Avocados are fruits, though they are quite different from their sweeter tree fruit relatives. Of all fruits, avocados are the highest in oil and protein, making them a great energy source. Avocados are native to areas of Central and South America and have been around for nearly 7,000 years according to archaeological evidence. Historian and writer Fernández de Oviedo was one of the first Europeans to try an avocado. He saw a similarity between the shape of avocados and pears; because of this, he ate his avocado with cheese. His instinct was right on target. Over time avocados became a popular addition to Mexican and South American cuisine, served alongside cheese in dishes ranging from guacamole to tacos to burritos to enchiladas. Today avocados are eaten in a variety of recipes and preparations, from savory to spicy to sweet. Here are a few tasty avocado recipes on my site:
My friend Gaby Dalkin has a terrific cookbook out called Absolutely Avocados, with tons of terrific avocado recipes and ideas. It’s worth checking out if you love avocado as much as I do.
Avocados are best when slightly soft, but they have a habit of ripening quickly. I like to buy my avocados when they’re still slightly firm so they don’t become overly ripe before I use them. If necessary, you can always speed up ripening by storing them in a paper bag along with a banana overnight. Be sure to add them to your lunch if you’re in need of a quick pick-me-up. In the mood to be adventurous? Try them for breakfast! Their buttery texture makes them a nutritionally powerful topping for toast. Mash them up and spread them onto toast like butter if you’re vegan or lactose intolerant. Add a little sprinkle of sea salt, and you’ve got a seriously tasty, healthy way to start the day!
- Before slicing open your avocado, use this quick trick to test for ripeness. Gently remove the stem and check the color of the avocado flesh beneath. A yellowish green is unripe, bright green is perfect and brown means your avocado is probably past its prime. It should yield to gentle pressure but not feel overly soft when squeezed.
- Start by inserting the blade of your knife into the avocado. Then, very carefully with the knife still in place, turn the avocado around the blade so that you make a circular cut all the way around.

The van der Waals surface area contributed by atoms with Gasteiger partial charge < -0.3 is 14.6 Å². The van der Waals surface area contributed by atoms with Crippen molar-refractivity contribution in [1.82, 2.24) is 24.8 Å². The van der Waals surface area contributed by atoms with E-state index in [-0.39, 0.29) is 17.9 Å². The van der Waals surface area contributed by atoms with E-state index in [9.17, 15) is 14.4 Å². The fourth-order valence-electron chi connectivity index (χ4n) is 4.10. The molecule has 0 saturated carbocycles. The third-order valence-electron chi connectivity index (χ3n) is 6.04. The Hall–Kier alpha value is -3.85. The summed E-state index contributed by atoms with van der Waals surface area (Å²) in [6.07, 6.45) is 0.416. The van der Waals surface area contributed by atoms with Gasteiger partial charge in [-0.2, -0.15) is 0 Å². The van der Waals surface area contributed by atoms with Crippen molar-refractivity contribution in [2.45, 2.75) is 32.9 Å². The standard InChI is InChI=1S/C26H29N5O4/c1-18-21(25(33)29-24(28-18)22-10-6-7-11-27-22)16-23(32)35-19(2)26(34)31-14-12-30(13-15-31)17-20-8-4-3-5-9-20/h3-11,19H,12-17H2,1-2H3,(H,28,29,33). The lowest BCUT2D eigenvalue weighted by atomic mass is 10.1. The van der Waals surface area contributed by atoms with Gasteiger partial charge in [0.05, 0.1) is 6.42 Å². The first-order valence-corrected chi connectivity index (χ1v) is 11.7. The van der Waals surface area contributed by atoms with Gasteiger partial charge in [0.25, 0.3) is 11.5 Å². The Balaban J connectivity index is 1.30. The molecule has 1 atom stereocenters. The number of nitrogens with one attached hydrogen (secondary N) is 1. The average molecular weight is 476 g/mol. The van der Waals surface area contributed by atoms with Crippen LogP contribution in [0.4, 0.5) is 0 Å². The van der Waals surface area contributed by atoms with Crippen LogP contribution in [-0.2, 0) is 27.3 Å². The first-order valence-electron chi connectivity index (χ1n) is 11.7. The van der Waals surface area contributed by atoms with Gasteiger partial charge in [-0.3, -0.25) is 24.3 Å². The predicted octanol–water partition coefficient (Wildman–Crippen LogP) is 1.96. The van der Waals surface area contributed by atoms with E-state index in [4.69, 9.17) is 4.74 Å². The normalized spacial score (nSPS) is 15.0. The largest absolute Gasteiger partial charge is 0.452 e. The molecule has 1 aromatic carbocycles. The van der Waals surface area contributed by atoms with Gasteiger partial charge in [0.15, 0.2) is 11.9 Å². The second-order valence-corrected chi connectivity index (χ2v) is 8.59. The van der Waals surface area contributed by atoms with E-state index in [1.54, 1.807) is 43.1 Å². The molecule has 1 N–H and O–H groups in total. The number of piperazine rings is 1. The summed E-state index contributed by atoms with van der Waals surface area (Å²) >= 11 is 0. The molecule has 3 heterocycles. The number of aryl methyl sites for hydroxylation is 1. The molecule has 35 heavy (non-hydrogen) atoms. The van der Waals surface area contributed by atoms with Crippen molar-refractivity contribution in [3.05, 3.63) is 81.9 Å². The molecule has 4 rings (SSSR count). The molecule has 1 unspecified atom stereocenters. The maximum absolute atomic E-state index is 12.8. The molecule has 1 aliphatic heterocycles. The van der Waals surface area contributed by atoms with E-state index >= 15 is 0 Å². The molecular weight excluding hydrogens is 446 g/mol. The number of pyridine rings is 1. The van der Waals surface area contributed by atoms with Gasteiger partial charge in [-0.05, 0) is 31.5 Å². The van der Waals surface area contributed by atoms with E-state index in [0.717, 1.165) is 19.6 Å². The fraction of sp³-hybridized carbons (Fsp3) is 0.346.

- Use your hands to twist and separate the two halves of the avocado.
- Now you have 2 avocado halves. The pit will be left in one half. The pit can easily be removed by very carefully and gently inserting the point of your knife into the surface of the seed, then lifting it out. A gentle twisting motion sometimes helps.
- At this point, there are two ways you can go about slicing the avocado. The first method is my favorite. Turn the avocado halves flat side down against your cutting surface. Slice the halves in half again through the peel, so you have four quarters of avocado.
- Pull the peel gently off of each quarter; if the avocado is ripe the peel will release easily from the slices.
- Continue slicing or dicing the quarters depending on what you need.
- Alternatively, you can slice the avocado in the peel. This method is a bit faster, but won't produce the neatest slices. Slice through the avocado flesh while the avocado is still in the peel, without slicing through the peel.
- If you like, you can also cut the avocado into chunks by slicing vertically and then horizontally across.
- Remove the sliced or diced avocado by scooping out the flesh with a spoon.
- If you don't plan to eat the avocado immediately, have a lemon on hand to squeeze fresh lemon juice on the slices. This will help to keep them from browning.